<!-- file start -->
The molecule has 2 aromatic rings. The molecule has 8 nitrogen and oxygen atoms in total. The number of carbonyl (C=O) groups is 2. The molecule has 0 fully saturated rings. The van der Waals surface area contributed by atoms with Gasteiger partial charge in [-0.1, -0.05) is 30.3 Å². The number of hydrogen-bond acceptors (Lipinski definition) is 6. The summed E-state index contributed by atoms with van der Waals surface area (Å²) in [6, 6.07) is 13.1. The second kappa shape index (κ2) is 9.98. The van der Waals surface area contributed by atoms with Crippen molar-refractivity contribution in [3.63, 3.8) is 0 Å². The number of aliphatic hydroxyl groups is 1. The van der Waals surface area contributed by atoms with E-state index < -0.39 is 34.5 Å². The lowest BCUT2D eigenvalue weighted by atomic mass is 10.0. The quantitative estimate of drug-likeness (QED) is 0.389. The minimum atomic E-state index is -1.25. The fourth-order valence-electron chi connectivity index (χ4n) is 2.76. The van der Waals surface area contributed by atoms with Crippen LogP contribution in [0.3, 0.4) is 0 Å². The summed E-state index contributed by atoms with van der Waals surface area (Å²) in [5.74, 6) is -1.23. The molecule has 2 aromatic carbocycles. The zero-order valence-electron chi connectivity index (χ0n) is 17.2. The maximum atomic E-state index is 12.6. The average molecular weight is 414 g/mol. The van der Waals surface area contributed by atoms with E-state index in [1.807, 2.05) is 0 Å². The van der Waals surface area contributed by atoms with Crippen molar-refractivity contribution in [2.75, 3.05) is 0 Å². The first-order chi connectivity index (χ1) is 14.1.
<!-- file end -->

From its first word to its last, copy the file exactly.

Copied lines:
The molecule has 2 aromatic rings. The molecule has 8 nitrogen and oxygen atoms in total. The number of carbonyl (C=O) groups is 2. The molecule has 0 fully saturated rings. The van der Waals surface area contributed by atoms with Gasteiger partial charge in [-0.1, -0.05) is 30.3 Å². The number of hydrogen-bond acceptors (Lipinski definition) is 6. The summed E-state index contributed by atoms with van der Waals surface area (Å²) in [6, 6.07) is 13.1. The second kappa shape index (κ2) is 9.98. The van der Waals surface area contributed by atoms with Crippen molar-refractivity contribution in [3.63, 3.8) is 0 Å². The number of aliphatic hydroxyl groups is 1. The van der Waals surface area contributed by atoms with E-state index < -0.39 is 34.5 Å². The lowest BCUT2D eigenvalue weighted by atomic mass is 10.0. The quantitative estimate of drug-likeness (QED) is 0.389. The minimum atomic E-state index is -1.25. The fourth-order valence-electron chi connectivity index (χ4n) is 2.76. The van der Waals surface area contributed by atoms with Crippen LogP contribution in [0.3, 0.4) is 0 Å². The summed E-state index contributed by atoms with van der Waals surface area (Å²) in [5.74, 6) is -1.23. The molecule has 2 aromatic carbocycles. The zero-order valence-electron chi connectivity index (χ0n) is 17.2. The maximum atomic E-state index is 12.6. The average molecular weight is 414 g/mol. The van der Waals surface area contributed by atoms with E-state index in [1.807, 2.05) is 0 Å². The van der Waals surface area contributed by atoms with Crippen molar-refractivity contribution in [2.75, 3.05) is 0 Å². The first-order chi connectivity index (χ1) is 14.1.